Just to add to your thinking and discussion on handwriting verses typing I would like to suggest that you read this article in the New York Times which looks at brain functions used for each. maybe handwriting helps us to think more deeply?  http://www.nytimes.com/2014/06/03/science/whats-lost-as-handwriting-fades.html?emc=edit_bg_20140603&nl=booming&nlid=59208117 . 

    I would be interested in your thoughts. 

  • Janet McQueen 16 Sep 2014 3:25pm () in Help with oral language strategies and digital tools

    I am interested in how we best support oral language development partriculalry for English language learners and students who arrive at school below where we expect them to be functionaing at in oral language.  How can we quickly develop their oral language skills? I have made some suggestions in my blogpost which you can read - key instuctional ideas for supporting oral language developemnt .

    Now I am interested in learning about oral language strategies you have found to be particulalry sucessful. Also any digital tools/apps that you have found helpful. i would also love to hear how you use them in the classroom.

    Pease share your suggestions. 


    Janet McQueen 



  • Janet McQueen 10 Sep 2014 1:10pm () in How to best use devices in the ESOL classroom and a language laboratory

    Hi David 

    Thank you for sharing this question. You may be interested in this document Google docs of online tools and apps where various teachers have shared their favourite online tools and apps to support ELLs. It is open to everyone to add their ideas. You will need to scroll through it. 

    Kind regards


  • Janet McQueen 09 Sep 2014 3:32pm () in NZ e-Learning pedagogy: What does a New Zealand teacher in 2014 and beyond look like?

    Agree with everything Rebecca has said. There are so many skills a good teacher requires. I think top of my list is that they need to develop quality relationships with each child and connect with their families. They adopt an inquiry approach into their teaching as 'the how' is always changing and we need to continue to grow but emsure that what we are doing is effective. Someone who knows how to motivate every student.  A teacher who is digitally confident and willing to try new things.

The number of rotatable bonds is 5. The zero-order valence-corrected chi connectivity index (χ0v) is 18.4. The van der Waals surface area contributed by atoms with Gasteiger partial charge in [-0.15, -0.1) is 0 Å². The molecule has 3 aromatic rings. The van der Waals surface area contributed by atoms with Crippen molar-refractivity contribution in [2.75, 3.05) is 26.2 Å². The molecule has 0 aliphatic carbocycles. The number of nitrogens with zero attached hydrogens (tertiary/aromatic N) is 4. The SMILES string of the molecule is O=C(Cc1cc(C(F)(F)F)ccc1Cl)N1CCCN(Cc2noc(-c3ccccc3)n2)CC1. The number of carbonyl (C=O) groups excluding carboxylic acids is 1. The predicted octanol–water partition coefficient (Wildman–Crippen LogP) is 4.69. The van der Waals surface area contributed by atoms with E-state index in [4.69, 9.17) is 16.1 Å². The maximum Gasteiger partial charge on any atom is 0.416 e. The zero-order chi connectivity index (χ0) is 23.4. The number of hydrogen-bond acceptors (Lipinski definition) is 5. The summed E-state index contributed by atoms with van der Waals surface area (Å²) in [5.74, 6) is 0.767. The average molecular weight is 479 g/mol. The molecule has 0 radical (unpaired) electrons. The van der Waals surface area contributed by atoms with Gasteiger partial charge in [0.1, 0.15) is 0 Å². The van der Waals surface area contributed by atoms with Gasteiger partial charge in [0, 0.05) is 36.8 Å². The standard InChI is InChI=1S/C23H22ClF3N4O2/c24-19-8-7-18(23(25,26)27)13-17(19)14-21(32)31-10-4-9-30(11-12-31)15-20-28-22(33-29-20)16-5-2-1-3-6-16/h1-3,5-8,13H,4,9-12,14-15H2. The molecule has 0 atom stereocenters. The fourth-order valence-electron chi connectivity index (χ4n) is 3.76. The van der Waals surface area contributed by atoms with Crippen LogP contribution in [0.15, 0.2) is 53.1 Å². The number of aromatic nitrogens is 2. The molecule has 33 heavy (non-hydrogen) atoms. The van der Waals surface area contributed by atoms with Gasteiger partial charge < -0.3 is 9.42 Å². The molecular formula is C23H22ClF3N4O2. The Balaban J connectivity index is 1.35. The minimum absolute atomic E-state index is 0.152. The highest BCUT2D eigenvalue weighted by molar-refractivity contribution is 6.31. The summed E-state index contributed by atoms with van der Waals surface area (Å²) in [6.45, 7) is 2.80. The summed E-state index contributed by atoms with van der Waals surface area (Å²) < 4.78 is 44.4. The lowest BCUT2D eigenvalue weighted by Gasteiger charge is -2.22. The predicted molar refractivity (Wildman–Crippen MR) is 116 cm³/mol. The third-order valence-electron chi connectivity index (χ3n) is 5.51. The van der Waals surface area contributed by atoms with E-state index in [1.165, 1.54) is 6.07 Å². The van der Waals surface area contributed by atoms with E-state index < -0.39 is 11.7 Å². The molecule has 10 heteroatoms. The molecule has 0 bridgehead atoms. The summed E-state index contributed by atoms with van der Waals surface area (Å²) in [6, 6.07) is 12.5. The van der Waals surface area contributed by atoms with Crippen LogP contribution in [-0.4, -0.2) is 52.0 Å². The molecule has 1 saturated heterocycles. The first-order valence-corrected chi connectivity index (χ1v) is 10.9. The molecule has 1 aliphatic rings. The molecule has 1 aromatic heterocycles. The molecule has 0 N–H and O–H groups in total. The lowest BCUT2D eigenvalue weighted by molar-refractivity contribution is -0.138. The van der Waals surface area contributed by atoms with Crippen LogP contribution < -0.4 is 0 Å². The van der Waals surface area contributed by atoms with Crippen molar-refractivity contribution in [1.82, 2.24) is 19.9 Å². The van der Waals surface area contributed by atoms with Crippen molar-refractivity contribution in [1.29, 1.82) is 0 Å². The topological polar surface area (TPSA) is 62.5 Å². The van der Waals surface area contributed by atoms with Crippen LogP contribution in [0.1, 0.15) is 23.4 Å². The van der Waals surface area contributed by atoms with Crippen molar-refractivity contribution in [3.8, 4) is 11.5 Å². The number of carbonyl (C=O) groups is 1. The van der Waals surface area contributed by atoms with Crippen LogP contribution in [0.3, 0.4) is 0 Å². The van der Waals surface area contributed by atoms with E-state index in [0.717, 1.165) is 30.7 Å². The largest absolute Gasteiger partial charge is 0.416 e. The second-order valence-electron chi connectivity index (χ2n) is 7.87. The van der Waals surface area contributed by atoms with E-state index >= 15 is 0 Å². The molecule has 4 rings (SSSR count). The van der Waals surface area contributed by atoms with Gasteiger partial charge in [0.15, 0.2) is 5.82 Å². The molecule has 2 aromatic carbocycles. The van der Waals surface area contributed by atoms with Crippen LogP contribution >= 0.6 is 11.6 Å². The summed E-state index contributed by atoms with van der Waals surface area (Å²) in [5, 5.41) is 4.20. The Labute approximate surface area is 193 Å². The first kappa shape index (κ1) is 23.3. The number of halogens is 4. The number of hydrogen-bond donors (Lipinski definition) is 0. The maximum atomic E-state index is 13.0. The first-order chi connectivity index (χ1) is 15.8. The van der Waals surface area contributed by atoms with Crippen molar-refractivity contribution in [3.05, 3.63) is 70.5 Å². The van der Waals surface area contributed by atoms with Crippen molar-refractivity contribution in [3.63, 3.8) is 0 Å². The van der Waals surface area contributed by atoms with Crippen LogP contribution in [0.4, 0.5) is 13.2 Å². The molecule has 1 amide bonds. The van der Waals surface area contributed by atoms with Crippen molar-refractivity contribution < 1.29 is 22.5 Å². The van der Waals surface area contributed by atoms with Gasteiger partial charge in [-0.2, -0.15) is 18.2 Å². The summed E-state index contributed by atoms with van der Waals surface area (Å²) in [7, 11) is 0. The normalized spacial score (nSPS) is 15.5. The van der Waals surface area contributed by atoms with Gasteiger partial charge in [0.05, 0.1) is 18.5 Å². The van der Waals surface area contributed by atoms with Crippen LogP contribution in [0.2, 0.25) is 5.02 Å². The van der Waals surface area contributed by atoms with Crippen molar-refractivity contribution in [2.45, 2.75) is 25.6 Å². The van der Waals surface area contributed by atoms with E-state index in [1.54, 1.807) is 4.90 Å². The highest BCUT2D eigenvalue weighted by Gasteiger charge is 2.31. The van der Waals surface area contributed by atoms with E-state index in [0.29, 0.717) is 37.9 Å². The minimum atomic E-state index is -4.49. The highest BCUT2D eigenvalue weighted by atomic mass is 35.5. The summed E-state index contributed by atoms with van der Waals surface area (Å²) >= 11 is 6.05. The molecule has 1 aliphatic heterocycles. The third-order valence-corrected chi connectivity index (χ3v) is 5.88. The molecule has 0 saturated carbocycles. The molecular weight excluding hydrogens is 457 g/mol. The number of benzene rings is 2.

I would like all teachers to know how to support English  language learning whilst differentiaing lessons and scaffolding students to success. With the increasing use of technology this is becoming easier and many lessons are almost individualised. 

    Good teachers have positve student relationships, are motivational, are focused on learning for all students, set high expectations, monitor student progress and adjust their teaching as required, get real positive shifts in student achievement. They continue to grow professionally, are connected to other teachers from around the world, innovate with purpose and are not content to remain static in their teaching. They strive to do better but still know how to laugh and enjoy the moment. However this is really only scratching the surface. 

  • Janet McQueen 01 Sep 2014 5:02pm () in NZ e-Learning pedagogy: What does a New Zealand student in 2014 look like?

    A great topic.

    One area I think we all need to consider is the increasing population diversity in New Zealand and what needs diverse students have and require from school.